For all you app designers out there maybe you could come up with an app for elected officials to tell them where the street boundaries are for their districts.  You wouldn't want to be going door to door in areas outside of your district.  This app might be heavily downloaded in Maryland.

P.S. 1
    I am open to suggestions for describing the shape of this district.  Kind of a Congressional District Rorschach test.  My descriptions all go in the direction of a dog holding a gun.

hocoblogs@@@

Tuesday, April 29, 2014

A different way to celebrate Jim Rouse's 100th birthday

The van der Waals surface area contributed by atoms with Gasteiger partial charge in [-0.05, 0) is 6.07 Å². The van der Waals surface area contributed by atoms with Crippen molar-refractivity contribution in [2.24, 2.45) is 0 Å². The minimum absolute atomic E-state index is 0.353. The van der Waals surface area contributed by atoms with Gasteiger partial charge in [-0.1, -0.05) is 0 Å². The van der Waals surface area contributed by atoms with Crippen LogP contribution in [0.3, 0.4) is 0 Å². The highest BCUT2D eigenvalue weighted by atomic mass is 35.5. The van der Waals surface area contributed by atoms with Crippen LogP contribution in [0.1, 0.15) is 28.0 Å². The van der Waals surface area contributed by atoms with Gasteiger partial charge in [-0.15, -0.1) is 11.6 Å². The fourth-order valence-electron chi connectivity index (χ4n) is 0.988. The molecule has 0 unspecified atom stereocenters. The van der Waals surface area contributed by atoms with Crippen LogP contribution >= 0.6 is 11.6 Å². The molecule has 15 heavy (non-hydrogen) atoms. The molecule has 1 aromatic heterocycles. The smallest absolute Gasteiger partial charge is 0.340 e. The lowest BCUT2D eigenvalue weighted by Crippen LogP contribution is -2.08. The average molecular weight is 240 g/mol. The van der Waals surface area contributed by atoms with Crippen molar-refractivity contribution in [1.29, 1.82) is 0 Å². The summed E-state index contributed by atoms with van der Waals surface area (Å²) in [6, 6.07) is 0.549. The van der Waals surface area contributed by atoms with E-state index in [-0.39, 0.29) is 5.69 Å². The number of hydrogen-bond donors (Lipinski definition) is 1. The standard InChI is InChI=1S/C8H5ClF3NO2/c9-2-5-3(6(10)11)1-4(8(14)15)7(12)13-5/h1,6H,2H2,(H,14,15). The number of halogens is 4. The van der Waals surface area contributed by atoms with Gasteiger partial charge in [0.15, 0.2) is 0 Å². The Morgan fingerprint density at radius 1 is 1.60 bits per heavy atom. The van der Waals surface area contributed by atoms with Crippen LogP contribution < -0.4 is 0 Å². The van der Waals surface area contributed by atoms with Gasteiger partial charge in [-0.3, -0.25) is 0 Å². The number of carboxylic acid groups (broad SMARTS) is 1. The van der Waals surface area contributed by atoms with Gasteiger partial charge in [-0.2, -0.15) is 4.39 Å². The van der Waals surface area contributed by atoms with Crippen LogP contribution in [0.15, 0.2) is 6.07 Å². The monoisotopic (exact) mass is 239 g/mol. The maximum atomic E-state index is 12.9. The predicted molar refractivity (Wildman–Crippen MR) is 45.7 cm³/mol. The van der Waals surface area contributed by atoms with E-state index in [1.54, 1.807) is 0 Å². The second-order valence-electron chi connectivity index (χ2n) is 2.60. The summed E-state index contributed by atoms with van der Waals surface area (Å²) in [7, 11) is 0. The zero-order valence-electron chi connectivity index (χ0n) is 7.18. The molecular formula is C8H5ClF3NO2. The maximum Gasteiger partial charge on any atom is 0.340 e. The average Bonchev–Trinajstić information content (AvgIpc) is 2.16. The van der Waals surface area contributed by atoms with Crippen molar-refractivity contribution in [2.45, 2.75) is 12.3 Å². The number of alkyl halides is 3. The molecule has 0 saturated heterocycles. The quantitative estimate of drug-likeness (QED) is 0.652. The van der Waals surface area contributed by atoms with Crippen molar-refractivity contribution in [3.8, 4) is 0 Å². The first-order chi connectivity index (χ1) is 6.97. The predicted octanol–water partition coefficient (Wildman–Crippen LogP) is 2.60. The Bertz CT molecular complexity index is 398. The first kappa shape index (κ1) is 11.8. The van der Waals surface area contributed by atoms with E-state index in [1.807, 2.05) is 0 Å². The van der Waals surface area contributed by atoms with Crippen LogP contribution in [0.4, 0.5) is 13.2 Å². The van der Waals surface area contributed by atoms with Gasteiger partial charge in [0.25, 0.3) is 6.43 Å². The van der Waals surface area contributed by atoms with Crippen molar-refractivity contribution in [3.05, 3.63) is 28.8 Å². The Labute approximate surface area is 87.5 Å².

Many events are planned in connection with the celebration of Jim Rouse's 100th birthday this year.  Most of these events look back at the beginning of Columbia and Jim Rouse as a person.  While this is always an interesting endeavor I think it would be better to have a community wide event to look at how Columbia would be planned differently with today's realities.  What type of community would we be planning now that would define Columbia for the next 30, 40 or 50 years?  When you read the early planning documents of the groups that Rouse brought together to plan our new community you realize how different the world is today that in the early 1960's.  Rouse was interested in getting direct feedback from community members but the technology of the time had him thinking of having a Columbia public access cable show with polling on issues by community members calling in on the telephone.  One number would be for "yes" to a question and another number for a "no" answer.  The internet as we know it today was nonexistent.  No one could even image a community of bloggers.  Diversity today is more likely to be foreign born driven than racially as it was in the 1960's.  Who knew that the development of Columbia would attract a population that makes us one of the wealthiest communities in the United States.